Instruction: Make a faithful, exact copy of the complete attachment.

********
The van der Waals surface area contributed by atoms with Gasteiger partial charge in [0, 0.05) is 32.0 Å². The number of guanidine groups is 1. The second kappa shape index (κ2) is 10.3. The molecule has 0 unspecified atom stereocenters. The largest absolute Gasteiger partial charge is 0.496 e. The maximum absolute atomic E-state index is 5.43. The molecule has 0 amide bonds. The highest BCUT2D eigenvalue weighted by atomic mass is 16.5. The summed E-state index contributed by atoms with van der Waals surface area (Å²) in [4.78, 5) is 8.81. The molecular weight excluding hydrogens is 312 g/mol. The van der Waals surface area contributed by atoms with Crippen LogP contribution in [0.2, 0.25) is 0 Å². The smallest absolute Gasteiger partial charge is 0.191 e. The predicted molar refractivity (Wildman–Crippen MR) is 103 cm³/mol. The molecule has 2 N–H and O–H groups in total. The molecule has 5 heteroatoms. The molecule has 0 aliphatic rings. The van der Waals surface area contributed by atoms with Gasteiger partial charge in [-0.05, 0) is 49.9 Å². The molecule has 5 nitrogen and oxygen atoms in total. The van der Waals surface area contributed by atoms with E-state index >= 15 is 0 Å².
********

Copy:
The van der Waals surface area contributed by atoms with Gasteiger partial charge in [0, 0.05) is 32.0 Å². The number of guanidine groups is 1. The second kappa shape index (κ2) is 10.3. The molecule has 0 unspecified atom stereocenters. The largest absolute Gasteiger partial charge is 0.496 e. The maximum absolute atomic E-state index is 5.43. The molecule has 0 amide bonds. The highest BCUT2D eigenvalue weighted by atomic mass is 16.5. The summed E-state index contributed by atoms with van der Waals surface area (Å²) in [4.78, 5) is 8.81. The molecular weight excluding hydrogens is 312 g/mol. The van der Waals surface area contributed by atoms with Crippen LogP contribution in [0.2, 0.25) is 0 Å². The smallest absolute Gasteiger partial charge is 0.191 e. The predicted molar refractivity (Wildman–Crippen MR) is 103 cm³/mol. The molecule has 2 N–H and O–H groups in total. The molecule has 5 heteroatoms. The molecule has 0 aliphatic rings. The van der Waals surface area contributed by atoms with Gasteiger partial charge in [-0.05, 0) is 49.9 Å². The molecule has 5 nitrogen and oxygen atoms in total. The van der Waals surface area contributed by atoms with E-state index >= 15 is 0 Å².